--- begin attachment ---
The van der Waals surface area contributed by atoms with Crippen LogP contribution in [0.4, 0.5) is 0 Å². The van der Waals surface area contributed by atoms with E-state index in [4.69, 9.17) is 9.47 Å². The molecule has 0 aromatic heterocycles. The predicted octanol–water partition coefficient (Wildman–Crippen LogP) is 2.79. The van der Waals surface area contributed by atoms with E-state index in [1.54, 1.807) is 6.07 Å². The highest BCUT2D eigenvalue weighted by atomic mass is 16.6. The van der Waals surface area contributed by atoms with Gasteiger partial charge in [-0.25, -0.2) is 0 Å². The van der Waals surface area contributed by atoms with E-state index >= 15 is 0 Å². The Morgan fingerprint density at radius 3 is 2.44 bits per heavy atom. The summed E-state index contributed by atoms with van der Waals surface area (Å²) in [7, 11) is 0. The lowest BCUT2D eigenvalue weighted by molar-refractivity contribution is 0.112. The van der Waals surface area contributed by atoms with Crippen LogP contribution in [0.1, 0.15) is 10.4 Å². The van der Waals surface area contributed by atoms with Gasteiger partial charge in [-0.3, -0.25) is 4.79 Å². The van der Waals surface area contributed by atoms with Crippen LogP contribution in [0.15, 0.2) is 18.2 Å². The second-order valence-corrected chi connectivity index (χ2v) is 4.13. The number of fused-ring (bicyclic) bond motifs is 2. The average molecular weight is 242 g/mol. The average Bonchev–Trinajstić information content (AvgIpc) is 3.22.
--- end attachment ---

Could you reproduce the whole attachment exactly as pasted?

The van der Waals surface area contributed by atoms with Crippen LogP contribution in [0.4, 0.5) is 0 Å². The van der Waals surface area contributed by atoms with E-state index in [4.69, 9.17) is 9.47 Å². The molecule has 0 aromatic heterocycles. The predicted octanol–water partition coefficient (Wildman–Crippen LogP) is 2.79. The van der Waals surface area contributed by atoms with E-state index in [1.54, 1.807) is 6.07 Å². The highest BCUT2D eigenvalue weighted by atomic mass is 16.6. The van der Waals surface area contributed by atoms with Gasteiger partial charge in [-0.25, -0.2) is 0 Å². The van der Waals surface area contributed by atoms with E-state index >= 15 is 0 Å². The Morgan fingerprint density at radius 3 is 2.44 bits per heavy atom. The summed E-state index contributed by atoms with van der Waals surface area (Å²) in [7, 11) is 0. The lowest BCUT2D eigenvalue weighted by molar-refractivity contribution is 0.112. The van der Waals surface area contributed by atoms with Crippen LogP contribution in [0.1, 0.15) is 10.4 Å². The van der Waals surface area contributed by atoms with Gasteiger partial charge in [-0.3, -0.25) is 4.79 Å². The van der Waals surface area contributed by atoms with Crippen LogP contribution in [0.15, 0.2) is 18.2 Å². The second-order valence-corrected chi connectivity index (χ2v) is 4.13. The number of fused-ring (bicyclic) bond motifs is 2. The average molecular weight is 242 g/mol. The average Bonchev–Trinajstić information content (AvgIpc) is 3.22.